The art of sealing the deal

The relationship between writer and publisher is increasingly being shaped by literary agents, influencing the kinds of books that are commissioned and eventually read

June 05, 2016 12:16 am | Updated September 16, 2016 10:50 am IST

Vishwas Mudagal was a frustrated man. Three years earlier, when he had shown his friends a draft of his first book, they were pretty impressed. It was 2012 now, the draft had undergone many changes, but not one publisher was willing to take the risk. Just as Mudagal, an entrepreneur and motivational speaker, was toying with the idea of self-publishing, a friend introduced him to Kanishka Gupta, literary agent and CEO of Writer’s Side. Gupta thought Losing My Religion was a “fresh piece of writing” and pitched it to Fingerprint Publishing.

Changes in publishing Literary agents are almost indispensable in the West. In Merchants of Culture: The Publishing Business in the Twenty-First Century , John B. Thompson traces the evolution of agents in the U.K. and the U.S. to as far back as the late nineteenth century when printing technologies were mechanised, helping create an expanding market for the written word. This gave birth to informal literary agents. But over time these agents became advocates of their client’s business rather than intermediaries between the publishers and writers. In other words, they worked largely for the writers. This led to the collapse of traditional relations between the writer and publisher. The writer, not publisher, ruled the roost.

The 1980s and 1990s saw an explosion in the number of agents. The publishing industry was confronting dizzying changes at the time: the consolidation of publishing houses was leaving editors without jobs, and writers without editors. Stranded and confused, writers weren’t keeping abreast of all the happenings. Into this chaos burst agents, their importance growing as relations become less personal and the industry more market-driven.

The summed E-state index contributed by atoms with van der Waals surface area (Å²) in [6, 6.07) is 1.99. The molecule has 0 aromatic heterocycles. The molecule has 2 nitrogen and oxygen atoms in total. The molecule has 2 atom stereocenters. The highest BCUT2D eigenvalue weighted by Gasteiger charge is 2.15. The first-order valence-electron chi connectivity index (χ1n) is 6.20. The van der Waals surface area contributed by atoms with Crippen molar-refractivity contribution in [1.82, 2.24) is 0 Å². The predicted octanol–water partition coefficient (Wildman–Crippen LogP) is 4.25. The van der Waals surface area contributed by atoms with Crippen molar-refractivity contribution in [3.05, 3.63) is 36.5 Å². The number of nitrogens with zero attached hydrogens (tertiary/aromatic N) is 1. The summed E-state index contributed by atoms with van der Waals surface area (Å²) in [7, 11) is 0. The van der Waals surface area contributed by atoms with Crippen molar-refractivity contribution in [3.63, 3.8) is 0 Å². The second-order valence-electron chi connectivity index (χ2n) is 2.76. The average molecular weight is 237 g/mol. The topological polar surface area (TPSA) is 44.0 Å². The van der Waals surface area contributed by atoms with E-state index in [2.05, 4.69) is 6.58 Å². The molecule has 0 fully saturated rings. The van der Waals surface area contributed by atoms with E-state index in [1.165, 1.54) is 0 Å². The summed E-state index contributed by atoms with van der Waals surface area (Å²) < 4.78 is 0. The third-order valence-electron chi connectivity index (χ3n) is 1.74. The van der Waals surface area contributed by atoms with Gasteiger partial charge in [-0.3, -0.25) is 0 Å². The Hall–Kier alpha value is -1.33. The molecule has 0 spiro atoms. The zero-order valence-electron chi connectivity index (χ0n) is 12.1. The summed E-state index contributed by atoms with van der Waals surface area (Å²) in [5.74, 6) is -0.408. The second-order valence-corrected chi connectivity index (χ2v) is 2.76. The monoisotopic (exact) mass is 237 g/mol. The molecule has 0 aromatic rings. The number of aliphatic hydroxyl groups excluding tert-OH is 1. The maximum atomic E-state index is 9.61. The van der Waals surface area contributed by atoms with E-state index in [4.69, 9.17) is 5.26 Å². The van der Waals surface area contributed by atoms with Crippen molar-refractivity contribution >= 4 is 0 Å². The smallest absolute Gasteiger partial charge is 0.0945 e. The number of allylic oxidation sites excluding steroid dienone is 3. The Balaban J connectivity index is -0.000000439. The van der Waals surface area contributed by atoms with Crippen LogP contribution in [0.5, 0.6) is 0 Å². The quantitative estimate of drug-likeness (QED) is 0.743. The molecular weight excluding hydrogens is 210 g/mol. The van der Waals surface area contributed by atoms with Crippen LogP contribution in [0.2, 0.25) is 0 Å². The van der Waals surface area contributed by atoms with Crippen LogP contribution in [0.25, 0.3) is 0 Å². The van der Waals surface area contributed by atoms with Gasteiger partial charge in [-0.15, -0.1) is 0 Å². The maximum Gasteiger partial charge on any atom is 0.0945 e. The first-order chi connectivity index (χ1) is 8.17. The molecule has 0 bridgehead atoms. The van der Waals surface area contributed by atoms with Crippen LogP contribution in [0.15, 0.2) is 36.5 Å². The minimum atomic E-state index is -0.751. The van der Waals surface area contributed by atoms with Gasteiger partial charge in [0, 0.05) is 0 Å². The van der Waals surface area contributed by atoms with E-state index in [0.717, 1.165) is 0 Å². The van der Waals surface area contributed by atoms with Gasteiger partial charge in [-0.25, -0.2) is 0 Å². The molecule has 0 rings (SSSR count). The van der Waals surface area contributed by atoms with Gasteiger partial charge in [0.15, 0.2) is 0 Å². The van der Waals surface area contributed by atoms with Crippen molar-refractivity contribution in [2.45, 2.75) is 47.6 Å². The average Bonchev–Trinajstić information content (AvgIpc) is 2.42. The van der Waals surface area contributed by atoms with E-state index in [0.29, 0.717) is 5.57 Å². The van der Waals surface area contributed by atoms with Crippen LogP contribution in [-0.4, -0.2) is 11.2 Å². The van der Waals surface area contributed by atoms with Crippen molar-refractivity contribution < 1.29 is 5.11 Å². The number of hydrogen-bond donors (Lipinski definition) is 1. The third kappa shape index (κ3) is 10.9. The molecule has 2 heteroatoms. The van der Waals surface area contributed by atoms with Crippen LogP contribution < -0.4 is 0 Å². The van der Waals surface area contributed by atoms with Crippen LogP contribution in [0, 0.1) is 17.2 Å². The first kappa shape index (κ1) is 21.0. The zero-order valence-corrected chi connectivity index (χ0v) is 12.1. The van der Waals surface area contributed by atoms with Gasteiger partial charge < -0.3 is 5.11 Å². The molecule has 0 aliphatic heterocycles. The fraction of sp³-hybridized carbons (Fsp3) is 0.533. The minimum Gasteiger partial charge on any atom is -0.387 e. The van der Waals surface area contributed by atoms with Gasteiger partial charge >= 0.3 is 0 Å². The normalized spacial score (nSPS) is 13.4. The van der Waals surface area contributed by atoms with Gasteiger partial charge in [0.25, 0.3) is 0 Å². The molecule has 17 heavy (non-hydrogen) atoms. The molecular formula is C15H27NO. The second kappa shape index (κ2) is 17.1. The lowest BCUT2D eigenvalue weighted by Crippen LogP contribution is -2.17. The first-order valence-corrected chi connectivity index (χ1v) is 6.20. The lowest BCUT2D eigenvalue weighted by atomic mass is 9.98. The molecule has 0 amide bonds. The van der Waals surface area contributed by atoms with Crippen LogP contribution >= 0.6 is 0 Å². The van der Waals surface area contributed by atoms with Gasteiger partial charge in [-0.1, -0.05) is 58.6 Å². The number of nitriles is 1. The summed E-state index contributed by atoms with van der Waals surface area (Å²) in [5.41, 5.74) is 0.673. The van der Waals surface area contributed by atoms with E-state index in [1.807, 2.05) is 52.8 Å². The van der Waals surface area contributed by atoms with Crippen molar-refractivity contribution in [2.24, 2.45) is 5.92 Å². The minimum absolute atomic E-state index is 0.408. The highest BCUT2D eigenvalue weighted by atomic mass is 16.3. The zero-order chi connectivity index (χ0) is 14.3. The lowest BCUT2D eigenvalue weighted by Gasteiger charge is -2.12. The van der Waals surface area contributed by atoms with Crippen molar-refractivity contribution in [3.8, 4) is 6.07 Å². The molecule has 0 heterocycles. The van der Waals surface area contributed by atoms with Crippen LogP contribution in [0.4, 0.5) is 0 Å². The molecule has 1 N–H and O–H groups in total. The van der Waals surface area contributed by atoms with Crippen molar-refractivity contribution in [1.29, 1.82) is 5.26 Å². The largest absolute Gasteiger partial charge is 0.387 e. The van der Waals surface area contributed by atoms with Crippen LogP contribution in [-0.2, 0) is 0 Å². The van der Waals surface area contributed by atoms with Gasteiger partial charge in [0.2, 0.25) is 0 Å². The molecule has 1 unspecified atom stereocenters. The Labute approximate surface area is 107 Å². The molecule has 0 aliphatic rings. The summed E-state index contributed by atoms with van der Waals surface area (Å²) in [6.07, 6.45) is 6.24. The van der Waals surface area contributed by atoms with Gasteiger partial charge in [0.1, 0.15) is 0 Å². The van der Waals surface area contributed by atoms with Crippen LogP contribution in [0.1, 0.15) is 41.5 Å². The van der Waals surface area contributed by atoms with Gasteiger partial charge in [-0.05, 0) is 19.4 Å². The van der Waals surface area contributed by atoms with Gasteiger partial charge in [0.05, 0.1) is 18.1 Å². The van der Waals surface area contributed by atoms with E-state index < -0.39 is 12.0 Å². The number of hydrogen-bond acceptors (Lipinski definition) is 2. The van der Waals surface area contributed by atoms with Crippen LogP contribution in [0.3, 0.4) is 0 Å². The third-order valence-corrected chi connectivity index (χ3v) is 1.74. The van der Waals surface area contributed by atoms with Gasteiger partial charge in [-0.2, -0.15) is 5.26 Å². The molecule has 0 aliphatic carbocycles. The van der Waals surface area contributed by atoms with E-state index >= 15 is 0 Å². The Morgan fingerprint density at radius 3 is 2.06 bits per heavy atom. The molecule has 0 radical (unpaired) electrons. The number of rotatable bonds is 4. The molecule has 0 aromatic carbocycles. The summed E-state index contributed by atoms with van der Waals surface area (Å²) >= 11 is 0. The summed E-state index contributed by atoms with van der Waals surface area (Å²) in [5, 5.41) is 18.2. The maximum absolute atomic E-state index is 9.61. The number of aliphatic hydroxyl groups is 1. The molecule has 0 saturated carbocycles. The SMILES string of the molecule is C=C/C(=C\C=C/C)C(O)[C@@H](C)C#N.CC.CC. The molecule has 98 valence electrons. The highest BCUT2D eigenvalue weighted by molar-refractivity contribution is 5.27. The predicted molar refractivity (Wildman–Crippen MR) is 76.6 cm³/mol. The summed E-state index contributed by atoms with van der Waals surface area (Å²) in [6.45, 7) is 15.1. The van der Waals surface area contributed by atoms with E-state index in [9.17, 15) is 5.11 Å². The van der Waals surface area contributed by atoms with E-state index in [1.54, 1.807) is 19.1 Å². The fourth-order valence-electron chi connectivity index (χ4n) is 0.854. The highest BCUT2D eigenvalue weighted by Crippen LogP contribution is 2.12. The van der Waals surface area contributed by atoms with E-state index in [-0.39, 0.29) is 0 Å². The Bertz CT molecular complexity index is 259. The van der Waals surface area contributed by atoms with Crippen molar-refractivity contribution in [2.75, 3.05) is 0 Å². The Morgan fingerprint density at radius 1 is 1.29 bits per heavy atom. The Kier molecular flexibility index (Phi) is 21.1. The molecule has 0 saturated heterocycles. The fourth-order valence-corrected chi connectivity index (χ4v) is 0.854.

India has also been seeing significant changes, perhaps more than anything the West has seen, especially in the last ten years, says Ananth Padmanabhan, CEO of HarperCollins India. The meteoric rise of commercial fiction spurred by authors such as Chetan Bhagat, Amish Tripathi, Nikita Singh, and Ravinder Singh has been taking place even as its highbrow counterpart, the literary novel, has been hobbling along. This meant a shift in the readership base too — the new readers seeking accessible entertaining reads were 18-25 year olds, says Padmanabhan. He calls them the “reluctant readers”. “Chain stores burgeoned, shrank because of economics, and are now seeing an upside again,” he explains. Flipkart, Amazon and Snapdeal made grand entries into the market, e-books were made available, and Nielsen BookScan began operations in India, helping publishers find out who and what is trending.